Domaine Pacific Grove, LLC, the company behind a proposed Pacific Grove hotel, is under investigation by the California Fair Political Practices Commission, according to FPPC spokesman Jay Wierenga.
Months before the presidential election season began in earnest, there was a special election April 19, 2016 in Pacific Grove. Measure X asked voters to approve a zoning change from retail to hotel, to pave the way for replacing the American Tin Cannery with a 160-room luxury hotel with the interim name Project Bella.
During the campaign, Domaine Pacific Grove financed Pacific Grove Friends of Project Bella, the committee that promised voters that a yes vote would pave the way for a luxury, eco-friendly hotel to replace the ailing American Tin Cannery outlet mall.
Measure X passed with 60 percent of the vote.
The FPPC launched its investigation based on claims made by Carmel hotel developer Michael Crall that Domaine Pacific Grove spent two to three times more than was reported on the election, and never reported the $80,000 reimbursement it paid to the city of Pacific Grove in August of 2016 for election expenses incurred by the city.
In campaign reporting statements filed with Pacific Grove’s city clerk on Aug. 3, 2016, Domaine reports it spent $168,000 between Jan. 1-June 30 of that year. During all of 2015, the company reported spending nearly $70,000.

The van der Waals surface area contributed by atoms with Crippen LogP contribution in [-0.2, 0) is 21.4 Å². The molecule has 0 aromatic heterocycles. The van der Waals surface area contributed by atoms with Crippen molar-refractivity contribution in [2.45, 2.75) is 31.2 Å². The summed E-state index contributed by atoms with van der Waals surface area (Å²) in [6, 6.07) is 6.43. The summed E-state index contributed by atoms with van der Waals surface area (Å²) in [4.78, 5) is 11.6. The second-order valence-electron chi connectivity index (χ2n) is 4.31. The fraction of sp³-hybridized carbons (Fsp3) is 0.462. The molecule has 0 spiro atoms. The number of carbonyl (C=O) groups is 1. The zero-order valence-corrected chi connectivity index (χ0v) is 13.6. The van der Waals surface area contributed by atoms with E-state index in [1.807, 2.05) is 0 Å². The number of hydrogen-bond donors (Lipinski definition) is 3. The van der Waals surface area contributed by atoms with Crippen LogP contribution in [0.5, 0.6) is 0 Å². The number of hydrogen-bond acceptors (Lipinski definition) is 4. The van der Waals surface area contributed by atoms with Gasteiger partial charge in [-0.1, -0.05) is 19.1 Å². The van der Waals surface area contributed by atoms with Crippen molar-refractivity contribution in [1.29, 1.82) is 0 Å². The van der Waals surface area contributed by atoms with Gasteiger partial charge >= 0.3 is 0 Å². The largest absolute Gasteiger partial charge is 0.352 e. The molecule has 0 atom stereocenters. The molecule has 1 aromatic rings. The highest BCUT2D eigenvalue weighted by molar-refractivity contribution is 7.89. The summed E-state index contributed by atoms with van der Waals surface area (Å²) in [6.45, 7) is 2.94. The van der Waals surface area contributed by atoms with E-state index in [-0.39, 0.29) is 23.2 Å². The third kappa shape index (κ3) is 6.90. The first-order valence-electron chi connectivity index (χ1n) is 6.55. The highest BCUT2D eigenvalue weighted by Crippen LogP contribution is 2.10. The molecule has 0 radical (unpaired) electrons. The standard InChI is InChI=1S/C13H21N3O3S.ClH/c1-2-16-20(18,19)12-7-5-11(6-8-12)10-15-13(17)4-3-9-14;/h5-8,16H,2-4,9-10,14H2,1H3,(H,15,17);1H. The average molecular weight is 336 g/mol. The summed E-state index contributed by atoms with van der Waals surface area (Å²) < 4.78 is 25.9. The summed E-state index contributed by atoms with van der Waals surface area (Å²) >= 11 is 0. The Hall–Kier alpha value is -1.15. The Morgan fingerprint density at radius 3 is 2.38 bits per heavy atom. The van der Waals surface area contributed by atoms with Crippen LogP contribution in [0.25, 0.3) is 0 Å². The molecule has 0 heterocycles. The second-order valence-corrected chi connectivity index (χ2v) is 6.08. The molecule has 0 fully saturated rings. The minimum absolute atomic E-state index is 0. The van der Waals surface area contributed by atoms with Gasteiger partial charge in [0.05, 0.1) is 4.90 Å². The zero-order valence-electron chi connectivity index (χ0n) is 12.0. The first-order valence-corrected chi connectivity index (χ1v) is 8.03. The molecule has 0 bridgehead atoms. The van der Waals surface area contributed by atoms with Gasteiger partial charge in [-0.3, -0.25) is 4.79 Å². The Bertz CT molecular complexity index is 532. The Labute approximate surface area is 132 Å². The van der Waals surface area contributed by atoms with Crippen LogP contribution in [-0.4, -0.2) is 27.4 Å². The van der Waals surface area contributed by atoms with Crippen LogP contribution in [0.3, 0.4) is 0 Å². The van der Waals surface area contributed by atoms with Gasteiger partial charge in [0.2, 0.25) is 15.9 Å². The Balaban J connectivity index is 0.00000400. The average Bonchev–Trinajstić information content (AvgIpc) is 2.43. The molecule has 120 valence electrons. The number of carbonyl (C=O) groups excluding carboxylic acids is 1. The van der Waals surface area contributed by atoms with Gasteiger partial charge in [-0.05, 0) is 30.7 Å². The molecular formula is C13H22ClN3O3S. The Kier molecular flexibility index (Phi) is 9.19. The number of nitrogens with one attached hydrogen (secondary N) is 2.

Besides reporting money spent on campaign items like printing and mailings, campaign committees must also report the estimated value of in-kind work.
Crall alleges that from the time Domaine signed a lease option with the American Tin Cannery landowner, Foursome Development, for Project Bella in July 2015, through the April 2016 election, Domaine’s employees were spending a minimum of 50 percent of their time on campaign activities, and the value of that work was not reported.
Within seven months the partners behind Domaine Hospitality Partners, which created Domaine Pacific Grove, had a falling out and Crall resigned as development director in November, claiming the co-managers of Project Bella, Ronald Meer and Gen. Wesley Clark, were engaging in questionable practices. Meer denies any wrongdoing, and says Crall was removed from his duties.
Domaine spokesman David Armanasco says that the campaign reporting was done by the Sacramento law firm Bell, McAndrews & Hiltachk, and he doubts there are any discrepancies, but he understands the FPPC is obligated to investigate based on a letter sent by Crall.
“There’s really nothing to this, that’s what will come out of it,” he says. “It’s grabbing at straws.”
Since November, Crall has contacted several regulatory agencies about his allegations of Domaine’s practices, including the FPPC.
Wierenga would not comment further on the investigation; he says it could take from several months to a year or more for the FPPC to complete its work.